Speak-it Tool will not read these items.

•The list of lesson topics is easier to read, black on a white background, and less
fractured, except for the highlighted lesson topic. Students may have to click off the
highlighted topic to read it.

•The ART font used for the typing display is probably Roman or Courier, which
produces some bad jaggies at higher levels of magnification. You cannot edit the
drillfiles to change the font, and imported custom drillfiles must be saved in “text”
format which reverts to the same font used by ART.

•ART has its own large font setting, which works well with Zoomtext in the Learning
Lab, Skill Building, and Test environments. However, turning the large font on in the
Practice Pavilion caused a script error. Answering “yes” to the Continue Dialog and
clicking on the normal font setting restored the typing display line without crashing
Burton                      February 1, 2001                                 Page 2/3
•It is possible to turn the display line off in the Options menu and have the student type
from a paper page instead of copying letters from the screen. It is possible to view and
print out all the drillfiles in the teacher’s Maintenance section. These could then be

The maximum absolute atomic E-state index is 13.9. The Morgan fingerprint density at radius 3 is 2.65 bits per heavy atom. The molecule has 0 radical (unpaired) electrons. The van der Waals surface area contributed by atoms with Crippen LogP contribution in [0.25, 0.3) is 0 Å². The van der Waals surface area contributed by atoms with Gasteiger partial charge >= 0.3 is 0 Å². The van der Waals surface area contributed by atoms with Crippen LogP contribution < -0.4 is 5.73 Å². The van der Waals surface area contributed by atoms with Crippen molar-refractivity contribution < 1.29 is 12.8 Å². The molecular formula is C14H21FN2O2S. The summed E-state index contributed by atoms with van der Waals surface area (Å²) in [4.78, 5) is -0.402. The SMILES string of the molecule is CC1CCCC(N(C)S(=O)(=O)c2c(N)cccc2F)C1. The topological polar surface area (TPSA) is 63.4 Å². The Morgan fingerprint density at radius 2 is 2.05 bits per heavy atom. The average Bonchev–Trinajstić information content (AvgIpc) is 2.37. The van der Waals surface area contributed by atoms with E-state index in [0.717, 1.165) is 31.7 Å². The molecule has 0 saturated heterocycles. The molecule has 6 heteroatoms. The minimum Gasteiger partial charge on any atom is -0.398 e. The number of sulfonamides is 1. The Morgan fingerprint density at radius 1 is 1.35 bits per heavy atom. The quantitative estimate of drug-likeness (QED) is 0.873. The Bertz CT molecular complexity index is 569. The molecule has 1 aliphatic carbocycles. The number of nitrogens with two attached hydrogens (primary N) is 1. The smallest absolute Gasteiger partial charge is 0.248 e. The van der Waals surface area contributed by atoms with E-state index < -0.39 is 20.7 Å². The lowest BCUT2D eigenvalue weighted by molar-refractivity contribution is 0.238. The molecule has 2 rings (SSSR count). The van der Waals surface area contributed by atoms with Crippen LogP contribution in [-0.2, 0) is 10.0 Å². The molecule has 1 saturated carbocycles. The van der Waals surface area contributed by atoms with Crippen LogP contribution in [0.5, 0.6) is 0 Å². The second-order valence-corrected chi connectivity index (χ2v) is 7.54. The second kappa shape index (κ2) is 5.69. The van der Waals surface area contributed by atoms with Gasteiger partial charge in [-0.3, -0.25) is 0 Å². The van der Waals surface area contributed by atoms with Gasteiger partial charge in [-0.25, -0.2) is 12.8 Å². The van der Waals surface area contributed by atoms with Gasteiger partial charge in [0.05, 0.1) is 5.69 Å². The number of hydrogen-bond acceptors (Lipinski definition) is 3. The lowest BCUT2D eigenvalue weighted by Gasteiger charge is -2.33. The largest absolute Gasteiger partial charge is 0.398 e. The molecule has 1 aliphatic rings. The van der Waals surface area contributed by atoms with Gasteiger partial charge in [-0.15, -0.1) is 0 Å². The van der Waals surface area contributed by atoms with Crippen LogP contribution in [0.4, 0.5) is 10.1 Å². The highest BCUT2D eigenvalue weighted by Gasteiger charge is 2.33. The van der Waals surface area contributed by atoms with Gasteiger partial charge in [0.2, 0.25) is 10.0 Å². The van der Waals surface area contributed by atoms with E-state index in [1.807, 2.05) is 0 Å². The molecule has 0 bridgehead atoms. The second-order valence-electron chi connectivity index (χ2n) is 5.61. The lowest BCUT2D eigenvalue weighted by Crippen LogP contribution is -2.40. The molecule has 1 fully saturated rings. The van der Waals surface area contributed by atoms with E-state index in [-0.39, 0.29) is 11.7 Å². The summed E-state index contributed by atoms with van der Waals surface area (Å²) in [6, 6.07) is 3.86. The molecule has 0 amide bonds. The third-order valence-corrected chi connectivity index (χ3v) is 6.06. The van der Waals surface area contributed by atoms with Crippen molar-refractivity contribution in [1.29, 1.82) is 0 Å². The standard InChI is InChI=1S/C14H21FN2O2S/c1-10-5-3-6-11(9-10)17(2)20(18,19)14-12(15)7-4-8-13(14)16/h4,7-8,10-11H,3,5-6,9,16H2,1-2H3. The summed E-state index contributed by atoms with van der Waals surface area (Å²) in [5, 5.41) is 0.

copied and pasted into a word processor, where the font and size could be customized
before printing. The only advantage of this approach over a strictly text-based
approach would be to have detailed records of the student’s errors and timed writings
calculated by ART.

Zoomtext Tracking:

•Zoomtext tracking works very well with the ART display line. In the Learning Lab and
Practice Pavilion, single lines are used. In the Skill Building section, the student types
words, sentences, and paragraphs.

•You can try switching from edge to centre tracking for both mouse and caret under
Options/Movement/Alignment. Using center tracking rather than edge tracking
produces only a minor improvement.

•If you are experiencing trouble with tracking longer passages, turn Word Wrap off in
the Options menu. This will force a carriage return at the end of each typed line which
will send the cursor to the left edge of the page for the new line.

•If you create custom files for students, consider shortening the line length with
carriage returns to reduce scrolling or tracking problems at higher levels of


•There are no sound features in ART to conflict with speech in Zoomtext.

•Zoomtext will not read the menus, instruction boxes, or lesson selection dialogue
boxes, even when highlighted with the Speak-it Tool.

•The Zoomtext Typing Echo will echo characters or words as the student types. You
can make adjustments or turn off Typing Echo under Options/Screen Reader.

Keyboard access:

•The usual Windows keys for accessing the menu system do not work with ART, and
the student will have to use the mouse to access the menus.

•ART has no hot keys which interfere with Zoomtext hotkeys.

•The student can use the up and down arrows to scroll through choices in the activity
selection dialogue box.
Burton                    February 1, 2001                              Page 3/3